Step 93: Celebrate your Victories

Step 93 of the 100 steps mission to financial independence: Celebrate your Victories
Step 93 of the 100 steps mission: Celebrate your Victories

As we’ve discussed a few times, setting goals is one thing but achieving them is a whole different thing. Goals are usually easy to set and difficult to achieve (and require some real commitment and dedication) and this can be especially true for such radical goals as “quit smoking” or “exercise daily” that require an almost “all or nothing” attitude in which you either succeed or not.

Yet these type of goals have one big advantage over many long-term financial goals: it is easy to see how successful you are. Every hour you don’t smoke a cigarette is an immediate success: your goal is to stop smoking and your success is easily measured with a simple yes or no at the end of each hour: did I achieve it or not. The same is true for a goal such as “exercise more”: at the end of each day you can simply ask yourself: did I achieve this today? A yes will make you feel good, and a no will hopefully give you a kick up the bum to try again tomorrow.

Many financial goals don’t have this luxury: many are probably long-term goals and if you don’t see a lot of progress it might be difficult at times to keep your motivation up. Say your goals is to save together your $1,000 emergency fund. At the end of the day you can’t ask yourself: “did I save $1,000 today?”. Or imagine you’ve decided that you need to get $20,000 together for a down payment, that again will probably take you a fairly long time. What about “saving up for retirement”? How much are we talking about here? And how long will it take you to get that money together? With none of these goals you can say: I achieved this today!

As you continue on your journey to financial independence, your goals might become bigger and more abstract but let’s not forget that goals aren’t just for the future, they are also for the now. Focus on them now and you’ll achieve your future goals, forget about them now and nothing will come of them ever – not even in a million years.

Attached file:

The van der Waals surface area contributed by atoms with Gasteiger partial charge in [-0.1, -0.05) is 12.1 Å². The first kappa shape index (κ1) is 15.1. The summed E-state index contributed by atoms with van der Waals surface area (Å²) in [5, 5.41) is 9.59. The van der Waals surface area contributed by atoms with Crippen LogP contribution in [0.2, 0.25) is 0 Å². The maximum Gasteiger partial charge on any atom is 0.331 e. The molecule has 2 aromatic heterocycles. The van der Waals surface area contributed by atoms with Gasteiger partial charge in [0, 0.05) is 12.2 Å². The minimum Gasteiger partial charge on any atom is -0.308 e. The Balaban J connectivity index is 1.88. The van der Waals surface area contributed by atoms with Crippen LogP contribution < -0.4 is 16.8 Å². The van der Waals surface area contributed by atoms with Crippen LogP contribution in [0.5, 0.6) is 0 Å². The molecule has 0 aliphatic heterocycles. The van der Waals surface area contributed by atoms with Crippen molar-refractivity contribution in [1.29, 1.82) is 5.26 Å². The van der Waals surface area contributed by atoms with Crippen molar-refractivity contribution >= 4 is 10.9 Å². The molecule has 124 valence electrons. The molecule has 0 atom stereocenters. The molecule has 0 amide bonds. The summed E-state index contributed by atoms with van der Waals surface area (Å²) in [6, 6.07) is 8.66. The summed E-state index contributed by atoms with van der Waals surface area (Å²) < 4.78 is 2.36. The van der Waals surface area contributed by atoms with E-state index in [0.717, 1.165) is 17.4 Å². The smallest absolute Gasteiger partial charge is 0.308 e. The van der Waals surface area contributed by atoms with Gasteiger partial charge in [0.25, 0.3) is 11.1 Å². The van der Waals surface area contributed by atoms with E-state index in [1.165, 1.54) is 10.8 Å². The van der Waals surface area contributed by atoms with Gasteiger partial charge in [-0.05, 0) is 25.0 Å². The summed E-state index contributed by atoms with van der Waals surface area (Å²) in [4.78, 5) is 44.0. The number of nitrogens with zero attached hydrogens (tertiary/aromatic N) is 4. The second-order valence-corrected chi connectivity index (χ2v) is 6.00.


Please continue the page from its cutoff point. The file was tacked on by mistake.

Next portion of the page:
Even if you can’t achieve your goal on a daily basis, you can make them more tangible by not focussing on the end goal but on set milestones along the way. Make your goals an essential part of your day-to-day life, break them down into smaller steps and evaluate every day how you did on them. And here’s the most important part: celebrate your victories. Once you’ve got together half, a quarter or even just 10% of your $10,000 savings goal – celebrate. I am not talking about spending lots of money on a meal out in a super fancy restaurant (that might set you back 30% anyway). A celebration can be as big or as small as you want it to be: open a bottle of wine, make a day trip to somewhere special or go for a walk along the beach. But by celebrating your victory you keep yourself (and / or your partner or family) motivated which makes you appreciate what you have already achieved instead of focussing in what is still pending to be done. And you deserve it! You’ve made the effort to cut expenses or to increase your income. Being rewarded for your efforts makes you appreciate the result far more and it keeps your motivation up.

Regardless how big or small your goals are, in this step you’re going to break down the most important ones that you are working on and you are going to identify ways to celebrate, so that every day you can evaluate how well you did in getting closer to your goal. Have a look at some of the following ideas on how to celebrate: